The Effects of Promoting Propaganda

Posted on by Chris Warburton

Richard Stallman and the Free Software Foundation are often the butt of jokes due to their campaign of explaining “GNU/Linux”. The problem I have with their tactics is that they bring the issue up where it isn’t particularly appropriate, for example in the recent Steven Fry video. There was no need to blabber on about such unnecessary bike shed issues in a video that is solely written by the FSF (ie. there’s no need to correct anything, since they control its contents). I do, however, agree with the basic reasoning they have, that the phrases and words we use can shape our minds, and especially the minds of those we are talking to (if they are new to a subject).

In their case it is the use of the name “Linux” to describe an entire computer system, where Linux is only the kernel, and the use of the phrase Open Source instead of the phrase Free Software since the former promotes an efficient way of programming whereas the latter promotes the freedom of computer users. An example more common to people who aren’t me would be the gross misuse of the word “pirate”, used instead of “copyright infringer” in a context which implies that infringing copyright is akin to looting, murdering and raping on the high seas, and thus biases the minds of those who hear the phrase (murder, theft and rape are obviously wrong and criminal, and very serious matters indeed, whereas not only is copyright infringement an intangible and often debatable issue, it is not clear whether infringement is even wrong, despite its status as criminal).

One term a lot of people who know me will know my chargrin at is “secured” and “unsecured”/“insecure” when describing an 802.11 wireless computer network. The phrase is used to describe WEP and WPA encryption, but completely biases the minds of people who use and hear it. Deciding whether to allow or disallow devices to connect to a network is a matter that can be debated by rational people, whereas framing such a debate into choosing a “secure” network or an “insecure” network can easily end all discussion in favour of the option labelled “secure”, ie. restricted access.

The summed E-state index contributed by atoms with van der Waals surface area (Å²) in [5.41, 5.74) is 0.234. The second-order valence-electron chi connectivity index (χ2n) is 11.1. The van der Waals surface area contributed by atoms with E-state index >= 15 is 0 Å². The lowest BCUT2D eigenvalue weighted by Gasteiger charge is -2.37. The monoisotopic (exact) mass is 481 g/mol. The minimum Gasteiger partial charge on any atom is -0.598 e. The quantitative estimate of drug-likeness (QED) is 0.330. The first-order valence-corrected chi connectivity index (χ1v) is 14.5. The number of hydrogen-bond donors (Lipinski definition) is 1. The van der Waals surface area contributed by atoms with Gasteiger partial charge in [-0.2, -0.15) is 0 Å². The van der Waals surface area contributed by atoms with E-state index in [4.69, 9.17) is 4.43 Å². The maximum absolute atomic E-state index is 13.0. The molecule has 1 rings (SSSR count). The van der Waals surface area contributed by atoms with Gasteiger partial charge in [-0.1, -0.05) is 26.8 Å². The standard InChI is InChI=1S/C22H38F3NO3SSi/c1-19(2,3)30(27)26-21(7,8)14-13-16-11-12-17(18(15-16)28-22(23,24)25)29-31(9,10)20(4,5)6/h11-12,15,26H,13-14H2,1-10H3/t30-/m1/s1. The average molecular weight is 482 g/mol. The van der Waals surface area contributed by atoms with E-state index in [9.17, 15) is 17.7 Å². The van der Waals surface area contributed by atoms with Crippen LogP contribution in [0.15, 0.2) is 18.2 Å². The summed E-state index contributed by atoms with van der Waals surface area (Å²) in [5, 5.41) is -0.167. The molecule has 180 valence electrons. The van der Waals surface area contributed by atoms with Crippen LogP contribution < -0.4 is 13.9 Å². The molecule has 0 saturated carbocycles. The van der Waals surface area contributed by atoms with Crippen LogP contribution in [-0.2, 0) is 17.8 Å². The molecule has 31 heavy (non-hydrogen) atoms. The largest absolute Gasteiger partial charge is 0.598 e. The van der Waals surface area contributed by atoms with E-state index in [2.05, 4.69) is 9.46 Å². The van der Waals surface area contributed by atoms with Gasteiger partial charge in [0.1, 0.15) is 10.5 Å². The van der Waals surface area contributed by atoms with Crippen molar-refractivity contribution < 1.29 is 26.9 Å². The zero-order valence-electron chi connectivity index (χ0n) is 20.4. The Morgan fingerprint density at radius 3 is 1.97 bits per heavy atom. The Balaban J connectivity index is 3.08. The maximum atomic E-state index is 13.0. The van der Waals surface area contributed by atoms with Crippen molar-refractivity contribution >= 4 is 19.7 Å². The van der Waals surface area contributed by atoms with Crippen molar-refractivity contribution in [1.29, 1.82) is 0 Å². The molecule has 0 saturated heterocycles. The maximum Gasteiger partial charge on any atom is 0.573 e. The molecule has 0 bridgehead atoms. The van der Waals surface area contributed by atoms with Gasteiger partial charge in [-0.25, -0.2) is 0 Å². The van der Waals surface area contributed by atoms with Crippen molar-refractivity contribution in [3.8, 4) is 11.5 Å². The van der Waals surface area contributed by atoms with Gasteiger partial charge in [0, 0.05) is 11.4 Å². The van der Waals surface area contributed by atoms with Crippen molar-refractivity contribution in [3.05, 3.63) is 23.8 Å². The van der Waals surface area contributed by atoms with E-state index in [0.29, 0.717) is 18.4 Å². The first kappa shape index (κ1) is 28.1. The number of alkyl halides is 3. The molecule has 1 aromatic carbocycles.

Such framing is plain wrong: First, a Virtual Private Network (VPN) can be used over any network, even an “unsecured” one, to establish secure communication between machines. For instance, a wireless access point can be used without encryption, thus allowing anyone who wants to to connect, whilst certain computers (for instance the tennants in a house) can use a VPN on top of this network to allow each other to access shared files and networked printers and nobody else on the access point can access things. A network could even be set up to allow the VPN as much bandwidth as it wants, giving what’s left over to anyone else (so the tennants wouldn’t even realise other people are online, for example, whilst people in the area can get free access to the knowledge and commication abilities that the Internet provides, although at a reduced priority).

Second, WEP encryption was broken years ago, thus any network which is “secured” by WEP actually has no security at all. Any device can use a Free Software tool like Aircrack to monitor the network automatically until it gets enough data to present the user with the encryption key being used.

The reason I’m going on about this is a very serious one: It might soon become illegal in India to allow people to connect to an 802.11 wireless computer network. Now, of course those behind this aren’t using those words, they are saying “unsecured” networks will be illegal.

Oh yeah, it’s also because those who use “unsecured” wireless networks are apparently terrorists. Since the T-word is in there I wouldn’t be suprised if this does become law and sets an unnerving precedence.

BTW, I just noticed this (both by Uli Kusch though):

You may need to install SWFDec to watch those videos.